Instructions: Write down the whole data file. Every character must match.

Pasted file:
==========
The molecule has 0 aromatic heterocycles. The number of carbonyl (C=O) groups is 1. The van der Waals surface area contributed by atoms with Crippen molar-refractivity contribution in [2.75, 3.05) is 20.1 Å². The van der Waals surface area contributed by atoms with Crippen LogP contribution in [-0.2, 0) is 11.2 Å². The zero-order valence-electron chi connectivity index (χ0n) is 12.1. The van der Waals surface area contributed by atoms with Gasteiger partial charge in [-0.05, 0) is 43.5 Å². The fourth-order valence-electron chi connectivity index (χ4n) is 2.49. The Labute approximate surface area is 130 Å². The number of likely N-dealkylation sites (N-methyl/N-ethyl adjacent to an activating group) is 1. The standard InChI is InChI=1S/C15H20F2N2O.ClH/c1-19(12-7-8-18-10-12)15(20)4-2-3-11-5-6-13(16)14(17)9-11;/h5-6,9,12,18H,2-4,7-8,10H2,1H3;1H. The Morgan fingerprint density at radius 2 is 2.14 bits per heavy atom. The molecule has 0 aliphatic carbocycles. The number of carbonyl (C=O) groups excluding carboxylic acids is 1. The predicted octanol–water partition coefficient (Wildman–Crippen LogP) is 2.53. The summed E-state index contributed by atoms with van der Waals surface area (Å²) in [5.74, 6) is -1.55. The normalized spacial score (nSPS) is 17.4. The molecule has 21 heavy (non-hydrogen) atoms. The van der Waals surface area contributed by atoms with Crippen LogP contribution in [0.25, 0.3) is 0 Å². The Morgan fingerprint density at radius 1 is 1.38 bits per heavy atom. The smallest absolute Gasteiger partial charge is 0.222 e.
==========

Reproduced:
The molecule has 0 aromatic heterocycles. The number of carbonyl (C=O) groups is 1. The van der Waals surface area contributed by atoms with Crippen molar-refractivity contribution in [2.75, 3.05) is 20.1 Å². The van der Waals surface area contributed by atoms with Crippen LogP contribution in [-0.2, 0) is 11.2 Å². The zero-order valence-electron chi connectivity index (χ0n) is 12.1. The van der Waals surface area contributed by atoms with Gasteiger partial charge in [-0.05, 0) is 43.5 Å². The fourth-order valence-electron chi connectivity index (χ4n) is 2.49. The Labute approximate surface area is 130 Å². The number of likely N-dealkylation sites (N-methyl/N-ethyl adjacent to an activating group) is 1. The standard InChI is InChI=1S/C15H20F2N2O.ClH/c1-19(12-7-8-18-10-12)15(20)4-2-3-11-5-6-13(16)14(17)9-11;/h5-6,9,12,18H,2-4,7-8,10H2,1H3;1H. The Morgan fingerprint density at radius 2 is 2.14 bits per heavy atom. The molecule has 0 aliphatic carbocycles. The number of carbonyl (C=O) groups excluding carboxylic acids is 1. The predicted octanol–water partition coefficient (Wildman–Crippen LogP) is 2.53. The summed E-state index contributed by atoms with van der Waals surface area (Å²) in [5.74, 6) is -1.55. The normalized spacial score (nSPS) is 17.4. The molecule has 21 heavy (non-hydrogen) atoms. The van der Waals surface area contributed by atoms with Crippen LogP contribution in [0.25, 0.3) is 0 Å². The Morgan fingerprint density at radius 1 is 1.38 bits per heavy atom. The smallest absolute Gasteiger partial charge is 0.222 e.